Developmental delay and failure to thrive associated with a loss-of-function variant in WHSC1 (NSD2)

Nicole J. Boczek, Carrie A. Lahner, Thuy mi Nguyen, Matthew J. Ferber, Linda Hasadsri, Erik C Thorland, Zhiyv Niu, Ralitza M Gavrilova

Research output: Contribution to journalArticle

8 Scopus citations

Abstract

Wolf-Hirschhorn syndrome (WHS) is a microdeletion syndrome characterized by distinctive facial features consisting of “Greek warrior helmet” appearance, prenatal and postnatal growth deficiency, developmental disability, and seizures. This disorder is caused by heterozygous deletions on chromosome 4p16.3 often identified by cytogenetic techniques. Many groups have attempted to identify the critical region within this deletion to establish which genes are responsible for WHS. Herein, clinical whole exome sequencing (WES) was performed on a child with developmental delays, mild facial dysmorphisms, short stature, failure to thrive, and microcephaly, and revealed a de novo frameshift variant, c.1676_1679del (p.Arg559Tfs*38), in WHSC1 (NSD2). While WHSC1 falls within the WHS critical region, individuals with only disruption of this gene have only recently been described in the literature. Loss-of-function de novo variations in WHSC1 were identified in large developmental delay, autism, diagnostic, and congenital cardiac cohorts, as well as recent case reports, suggesting that de novo loss-of-function WHSC1 variants may be related to disease. These findings, along with our patient suggest that loss-of-function variation in WHSC1 may lead to a mild form of Wolf-Hirschhorn syndrome, and also may suggest that the developmental delays, facial dysmorphisms, and short stature seen in WHS may be due to disruption of WHSC1 gene.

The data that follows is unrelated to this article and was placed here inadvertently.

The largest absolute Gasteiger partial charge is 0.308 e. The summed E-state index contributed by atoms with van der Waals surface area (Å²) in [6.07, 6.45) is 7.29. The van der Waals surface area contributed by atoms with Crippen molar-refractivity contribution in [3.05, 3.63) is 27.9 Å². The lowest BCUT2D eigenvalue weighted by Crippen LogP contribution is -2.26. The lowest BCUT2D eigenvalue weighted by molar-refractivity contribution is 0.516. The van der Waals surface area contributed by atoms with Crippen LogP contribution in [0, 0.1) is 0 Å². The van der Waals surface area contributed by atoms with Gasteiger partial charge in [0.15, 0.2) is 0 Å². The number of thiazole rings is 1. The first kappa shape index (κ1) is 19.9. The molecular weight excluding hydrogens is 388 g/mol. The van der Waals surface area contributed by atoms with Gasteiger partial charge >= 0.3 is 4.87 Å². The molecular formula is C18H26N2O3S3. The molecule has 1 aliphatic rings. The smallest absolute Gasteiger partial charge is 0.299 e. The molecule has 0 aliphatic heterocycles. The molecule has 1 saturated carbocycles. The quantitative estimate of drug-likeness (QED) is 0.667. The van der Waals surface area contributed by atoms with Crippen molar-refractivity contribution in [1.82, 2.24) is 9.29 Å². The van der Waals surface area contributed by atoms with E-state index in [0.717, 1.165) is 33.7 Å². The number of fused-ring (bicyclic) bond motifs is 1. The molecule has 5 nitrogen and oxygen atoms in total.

Original languageEnglish (US)
JournalAmerican Journal of Medical Genetics, Part A
DOIs
StateAccepted/In press - Jan 1 2018

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Keywords

  • developmental delay
  • NSD2
  • short stature
  • whole exome sequencing
  • WHSC1
  • wolf-Hirschhorn syndrome

ASJC Scopus subject areas

  • Genetics
  • Genetics(clinical)

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